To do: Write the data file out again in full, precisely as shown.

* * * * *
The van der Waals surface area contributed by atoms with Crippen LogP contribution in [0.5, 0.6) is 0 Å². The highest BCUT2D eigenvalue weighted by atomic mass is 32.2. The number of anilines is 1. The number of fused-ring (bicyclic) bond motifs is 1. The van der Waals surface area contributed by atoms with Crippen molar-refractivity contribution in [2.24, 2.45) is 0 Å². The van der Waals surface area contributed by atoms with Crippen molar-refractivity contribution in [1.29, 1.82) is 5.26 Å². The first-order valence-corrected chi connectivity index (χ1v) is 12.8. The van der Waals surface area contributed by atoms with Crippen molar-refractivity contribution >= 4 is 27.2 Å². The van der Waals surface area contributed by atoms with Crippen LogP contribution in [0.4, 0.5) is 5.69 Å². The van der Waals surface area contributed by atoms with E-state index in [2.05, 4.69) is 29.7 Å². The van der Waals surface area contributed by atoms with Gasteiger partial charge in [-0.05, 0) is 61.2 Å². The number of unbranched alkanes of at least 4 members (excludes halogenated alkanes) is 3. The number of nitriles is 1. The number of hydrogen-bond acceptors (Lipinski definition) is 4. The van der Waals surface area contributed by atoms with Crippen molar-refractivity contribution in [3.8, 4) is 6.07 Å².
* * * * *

The van der Waals surface area contributed by atoms with Crippen LogP contribution in [0.5, 0.6) is 0 Å². The highest BCUT2D eigenvalue weighted by atomic mass is 32.2. The number of anilines is 1. The number of fused-ring (bicyclic) bond motifs is 1. The van der Waals surface area contributed by atoms with Crippen molar-refractivity contribution in [2.24, 2.45) is 0 Å². The van der Waals surface area contributed by atoms with Crippen molar-refractivity contribution in [1.29, 1.82) is 5.26 Å². The first-order valence-corrected chi connectivity index (χ1v) is 12.8. The van der Waals surface area contributed by atoms with Crippen molar-refractivity contribution >= 4 is 27.2 Å². The van der Waals surface area contributed by atoms with Crippen LogP contribution in [0.4, 0.5) is 5.69 Å². The van der Waals surface area contributed by atoms with E-state index in [2.05, 4.69) is 29.7 Å². The van der Waals surface area contributed by atoms with Gasteiger partial charge in [-0.05, 0) is 61.2 Å². The number of unbranched alkanes of at least 4 members (excludes halogenated alkanes) is 3. The number of nitriles is 1. The number of hydrogen-bond acceptors (Lipinski definition) is 4. The van der Waals surface area contributed by atoms with Crippen molar-refractivity contribution in [3.8, 4) is 6.07 Å².